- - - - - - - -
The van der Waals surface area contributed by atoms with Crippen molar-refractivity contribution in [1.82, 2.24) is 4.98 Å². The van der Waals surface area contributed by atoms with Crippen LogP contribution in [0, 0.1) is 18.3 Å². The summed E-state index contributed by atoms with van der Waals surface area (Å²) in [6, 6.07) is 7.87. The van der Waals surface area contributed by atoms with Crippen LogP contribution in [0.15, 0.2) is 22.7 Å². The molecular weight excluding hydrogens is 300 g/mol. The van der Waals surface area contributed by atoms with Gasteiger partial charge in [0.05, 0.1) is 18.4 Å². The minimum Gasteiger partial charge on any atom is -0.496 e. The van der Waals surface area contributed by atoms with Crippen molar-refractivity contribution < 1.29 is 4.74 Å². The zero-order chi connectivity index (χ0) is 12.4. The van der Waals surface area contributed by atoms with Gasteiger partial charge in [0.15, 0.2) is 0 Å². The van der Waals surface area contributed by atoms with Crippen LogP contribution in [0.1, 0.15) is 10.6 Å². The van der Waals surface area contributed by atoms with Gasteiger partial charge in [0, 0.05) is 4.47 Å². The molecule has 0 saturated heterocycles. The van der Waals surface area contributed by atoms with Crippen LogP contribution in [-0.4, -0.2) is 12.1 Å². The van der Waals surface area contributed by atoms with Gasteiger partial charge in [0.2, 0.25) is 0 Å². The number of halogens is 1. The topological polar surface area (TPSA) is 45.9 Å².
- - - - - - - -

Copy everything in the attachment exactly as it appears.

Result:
The van der Waals surface area contributed by atoms with Crippen molar-refractivity contribution in [1.82, 2.24) is 4.98 Å². The van der Waals surface area contributed by atoms with Crippen LogP contribution in [0, 0.1) is 18.3 Å². The summed E-state index contributed by atoms with van der Waals surface area (Å²) in [6, 6.07) is 7.87. The van der Waals surface area contributed by atoms with Crippen LogP contribution in [0.15, 0.2) is 22.7 Å². The molecular weight excluding hydrogens is 300 g/mol. The van der Waals surface area contributed by atoms with Gasteiger partial charge in [0.05, 0.1) is 18.4 Å². The minimum Gasteiger partial charge on any atom is -0.496 e. The van der Waals surface area contributed by atoms with Crippen molar-refractivity contribution < 1.29 is 4.74 Å². The zero-order chi connectivity index (χ0) is 12.4. The van der Waals surface area contributed by atoms with Gasteiger partial charge in [0.15, 0.2) is 0 Å². The van der Waals surface area contributed by atoms with Crippen LogP contribution in [0.1, 0.15) is 10.6 Å². The van der Waals surface area contributed by atoms with Gasteiger partial charge in [0, 0.05) is 4.47 Å². The molecule has 0 saturated heterocycles. The van der Waals surface area contributed by atoms with Crippen LogP contribution in [-0.4, -0.2) is 12.1 Å². The van der Waals surface area contributed by atoms with Gasteiger partial charge in [0.2, 0.25) is 0 Å². The number of halogens is 1. The topological polar surface area (TPSA) is 45.9 Å².